Cuff-leak test for predicting postextubation airway complications: a systematic review
Version of Record online: 29 NOV 2011
© 2011 Blackwell Publishing Asia Pty Ltd and Chinese Cochrane Center, West China Hospital of Sichuan University
Journal of Evidence-Based Medicine
Volume 4, Issue 4, pages 242–254, November 2011
How to Cite
Zhou, T., Zhang, H.-P., Chen, W.-W., Xiong, Z.-Y., Fan, T., Fu, J.-J., Wang, L. and Wang, G. (2011), Cuff-leak test for predicting postextubation airway complications: a systematic review. Journal of Evidence-Based Medicine, 4: 242–254. doi: 10.1111/j.1756-5391.2011.01160.x
- Issue online: 29 NOV 2011
- Version of Record online: 29 NOV 2011
- Accepted manuscript online: 1 NOV 2011 12:03PM EST
- Received 29 August 2011; accepted for publication 17 October 2011.
- cuff-leak test;
- postextubation airway complications;
- systematic review
Background and objective: Postextubation problems such as laryngeal edema and reintubation are common complications after tracheal intubation. The cuff-leak test has been proposed as a method of identifying those patients at high risk in clinical practice, but its efficacy remains controversial.
Methods: We searched electronic databases including PubMed, the Cochrane Controlled Trials Register, Web of Science, Ovid, and Embase. Studies were included if they were concerned with accuracy of the cuff-leak test and the effect of cuff-leak test screening on patient-important outcomes. Two reviewers independently assessed study quality with the QUADAS tool and extracted data. We compiled diagnostic two by two tables and pooled estimates of sensitivity and specificity, but refrained from pooling when there was considerable clinical or statistical heterogeneity.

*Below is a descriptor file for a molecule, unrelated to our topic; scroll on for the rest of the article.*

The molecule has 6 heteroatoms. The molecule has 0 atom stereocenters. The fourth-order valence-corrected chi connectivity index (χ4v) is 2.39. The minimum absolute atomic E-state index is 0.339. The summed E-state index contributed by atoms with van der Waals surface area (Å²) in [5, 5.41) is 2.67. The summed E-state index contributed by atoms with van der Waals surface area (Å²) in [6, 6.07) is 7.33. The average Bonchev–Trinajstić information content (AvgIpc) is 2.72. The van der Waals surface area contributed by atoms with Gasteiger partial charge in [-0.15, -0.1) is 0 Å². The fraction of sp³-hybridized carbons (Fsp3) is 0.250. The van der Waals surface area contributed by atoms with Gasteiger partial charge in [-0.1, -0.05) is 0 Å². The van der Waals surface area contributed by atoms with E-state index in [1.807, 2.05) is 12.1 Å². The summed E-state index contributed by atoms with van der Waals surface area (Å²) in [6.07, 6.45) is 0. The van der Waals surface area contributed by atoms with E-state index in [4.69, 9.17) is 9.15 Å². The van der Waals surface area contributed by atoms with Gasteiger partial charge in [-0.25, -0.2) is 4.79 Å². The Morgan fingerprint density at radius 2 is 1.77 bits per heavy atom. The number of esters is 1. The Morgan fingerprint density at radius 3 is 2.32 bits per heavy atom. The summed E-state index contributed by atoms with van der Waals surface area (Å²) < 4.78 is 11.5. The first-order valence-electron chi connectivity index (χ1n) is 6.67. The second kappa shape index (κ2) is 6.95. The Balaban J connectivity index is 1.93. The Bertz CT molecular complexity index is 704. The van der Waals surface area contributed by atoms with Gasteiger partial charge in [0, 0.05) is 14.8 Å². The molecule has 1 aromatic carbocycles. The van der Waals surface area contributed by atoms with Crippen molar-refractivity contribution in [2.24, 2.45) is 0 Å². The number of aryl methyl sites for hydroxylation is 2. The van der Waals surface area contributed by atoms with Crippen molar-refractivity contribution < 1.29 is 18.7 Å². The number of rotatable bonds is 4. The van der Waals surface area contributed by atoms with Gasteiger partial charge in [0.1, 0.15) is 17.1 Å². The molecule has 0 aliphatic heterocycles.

Results: Sixteen diagnostic tests with 3172 participants and six clinical trials with 2500 patients were identified. The median diagnostic odds ratios for predicting postextubation laryngeal edema and reintubation were 18.16 (range, 3.54 to 356.00) and 10.80 (2.74 to 1665.00), respectively. The accuracy of the cuff-leak test varied with different methods, duration of intubation, and study population. An indirect comparison found significant differences in post-extubation incidence of laryngeal edema (OR = 2.09, 95% CI, 1.28 to 2.89) but not reintubation (OR = 0.94, 95% CI, 0.32 to 1.57) if using cuff-leak test screening.
Conclusions: Our results suggest the cuff-leak test accurately predicts which adult patients are at high risk of postextubation airway complications, but randomized controlled trials are needed to further assess this diagnostic strategy.